Amid Language Gap, Fort Morgan Is Finding Ways To Ease Tenant-Landlord Relations

Aug 12, 2015

Leasing an apartment or home has never been an easy process, but imagine navigating a househunt with limited English skills. Every showing requires a translator, or really, anytime you have to communicate with a landlord; for example, when something breaks.

Miscommunications are easy, which is one reason why One Morgan County, a nonprofit in Fort Morgan, Colorado, hosted a meeting to help untangle the rights and responsibilities of tenants.

“There’s issues on both sides of this,” says executive director Michaela Holdridge. “And we really figured this would be a good time to discuss this, and say ‘OK, what is your understanding of your rights as a tenant?’”

Fort Morgan, a small town of about 11,000 people in the midst of northeastern Colorado farmland, has hosted a sizeable Latino population for decades. Starting in 2006 though, many east African refugees migrated to town, in part because Cargill’s meatpacking plant offered above minimum wage jobs that people without English skills could qualify for.

Because of the town’s small size, everyone navigates cultural and language barriers on a daily basis. Yet this also means that they can gather as a community and discuss how to improve communications -- something that might not be as effective in a larger town.

“We’re here today to talk about tenant rights and management responsibilities,” Holdridge says to the room of about 40 renters. Then she pauses while her words get translated into Spanish, then Somali, and then French. She breaks the gathering into smaller groups, each with a translator and a facilitator.

“Do you feel like the managers are doing whatever it is they need to do to maintain a good living situation?” asks one facilitator, Krista Martinez with the Colorado Trust. “Any issues you want to bring up?”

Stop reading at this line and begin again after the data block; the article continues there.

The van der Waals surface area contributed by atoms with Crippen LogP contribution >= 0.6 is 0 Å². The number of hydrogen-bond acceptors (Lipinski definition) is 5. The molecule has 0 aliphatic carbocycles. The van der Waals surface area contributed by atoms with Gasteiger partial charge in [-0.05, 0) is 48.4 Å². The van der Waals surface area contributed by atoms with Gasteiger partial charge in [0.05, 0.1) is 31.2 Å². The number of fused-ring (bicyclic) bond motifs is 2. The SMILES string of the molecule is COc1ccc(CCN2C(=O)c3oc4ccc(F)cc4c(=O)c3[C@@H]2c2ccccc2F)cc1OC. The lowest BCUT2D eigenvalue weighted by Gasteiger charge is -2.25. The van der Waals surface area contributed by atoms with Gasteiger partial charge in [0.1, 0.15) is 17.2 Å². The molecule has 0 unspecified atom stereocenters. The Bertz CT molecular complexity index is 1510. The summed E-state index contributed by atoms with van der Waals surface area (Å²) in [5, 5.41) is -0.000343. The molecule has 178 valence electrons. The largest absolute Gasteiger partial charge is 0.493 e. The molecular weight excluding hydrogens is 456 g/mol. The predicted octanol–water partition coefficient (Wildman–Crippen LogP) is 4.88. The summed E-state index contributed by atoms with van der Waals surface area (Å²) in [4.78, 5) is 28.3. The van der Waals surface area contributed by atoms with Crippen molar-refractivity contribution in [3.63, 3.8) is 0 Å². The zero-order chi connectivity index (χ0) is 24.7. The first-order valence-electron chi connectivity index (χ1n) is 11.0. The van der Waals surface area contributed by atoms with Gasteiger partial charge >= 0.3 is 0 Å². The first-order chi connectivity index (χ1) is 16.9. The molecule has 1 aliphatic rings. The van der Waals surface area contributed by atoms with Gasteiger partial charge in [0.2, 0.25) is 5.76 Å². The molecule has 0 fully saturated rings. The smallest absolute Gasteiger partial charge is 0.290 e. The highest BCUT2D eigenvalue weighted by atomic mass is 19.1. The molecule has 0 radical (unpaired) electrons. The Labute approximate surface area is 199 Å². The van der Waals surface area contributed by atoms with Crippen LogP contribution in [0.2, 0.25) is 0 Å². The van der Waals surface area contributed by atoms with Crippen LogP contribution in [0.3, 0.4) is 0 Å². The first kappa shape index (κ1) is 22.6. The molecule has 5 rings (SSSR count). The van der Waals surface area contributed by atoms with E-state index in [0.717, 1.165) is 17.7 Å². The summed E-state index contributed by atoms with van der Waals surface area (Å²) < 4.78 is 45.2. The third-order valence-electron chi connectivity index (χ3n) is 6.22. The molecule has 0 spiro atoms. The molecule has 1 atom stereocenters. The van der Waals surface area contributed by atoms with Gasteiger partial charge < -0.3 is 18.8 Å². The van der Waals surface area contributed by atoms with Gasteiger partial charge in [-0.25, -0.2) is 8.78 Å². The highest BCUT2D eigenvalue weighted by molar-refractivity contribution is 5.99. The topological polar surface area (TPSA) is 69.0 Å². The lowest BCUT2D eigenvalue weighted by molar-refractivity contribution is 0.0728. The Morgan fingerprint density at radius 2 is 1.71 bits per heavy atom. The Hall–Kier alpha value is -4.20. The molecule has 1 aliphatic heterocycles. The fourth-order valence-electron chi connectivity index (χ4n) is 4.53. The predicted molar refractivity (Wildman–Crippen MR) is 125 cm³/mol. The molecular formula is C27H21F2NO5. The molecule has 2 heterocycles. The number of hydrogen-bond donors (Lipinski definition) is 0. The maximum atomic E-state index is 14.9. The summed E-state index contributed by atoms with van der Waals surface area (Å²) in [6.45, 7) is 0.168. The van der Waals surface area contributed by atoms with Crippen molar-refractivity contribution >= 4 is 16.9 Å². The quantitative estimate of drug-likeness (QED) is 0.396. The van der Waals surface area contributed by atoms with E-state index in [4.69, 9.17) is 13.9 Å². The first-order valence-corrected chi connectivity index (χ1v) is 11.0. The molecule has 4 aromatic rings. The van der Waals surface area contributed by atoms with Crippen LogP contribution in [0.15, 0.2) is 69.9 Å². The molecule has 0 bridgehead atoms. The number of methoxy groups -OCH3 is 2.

Her group starts listing the landlord’s responsibilities: taking care of pests and fixing things that break. Another group discusses the way a local trailer park is run. A middle-aged man worries in Spanish about how frequently people speed down a pothole-covered road in the park. He also worries about the consequences of sharing his name -- he doesn’t want to upset the property manager because he took his complaints elsewhere.

“The potholes are so bad that the whole car shakes. So they have to drive really slow,” translates Lilia Vieyra, a local student who has volunteered her bilingual skills for the meeting. She listens as the man describes his interaction with the people who manage the trailer park. “He had to go over to them to get them to do something about it even though it’s pretty obvious that they aren’t in good condition.”

Holdridge also invited a lawyer to listen carefully and offer advice for how to move forward. Karin Troendle works for Colorado Legal Services, a nonprofit dedicated to offering legal assistance to those who might not be able to afford it.

“There is a Colorado Mobile [Home] Park Act [.pdf] that says management is responsible for the major issues,” she explains.

That means road maintenance, since roads are part of the land that people in a trailer park are renting.

Still, there’s a longer tradition here, stretching back before communication barriers. The housing system in Colorado is not set up to benefit renters, even if they do speak perfect English.

“It’s not a tenant friendly state,” says Troendle. “Prior to 2009 there was no requirement that there be a roof, that there be electricity, that there be plumbing. It’s only been since 2009 that it’s even been required under Colorado law the place be habitable.”

Since they know their renters are new to Colorado housing, many Fort Morgan landlords have been trying to meet tenants halfway by trying to find interpreters and translators to understand lease agreements. Many offer more comprehensive walk-through tours when they show their apartments, and make sure to explain how appliances work. Little things -- like running the water when you use the disposal in the sink -- might be something that gets overlooked if you’ve never lived in a home with a disposal.

“We don’t have to come back in and make these repairs when you, you know, use the stove correctly or don’t let things boil over,” says Jared Cruson, the community manager at Gateway Apartments. “A lot of it is just dialogue and trying to explain it.”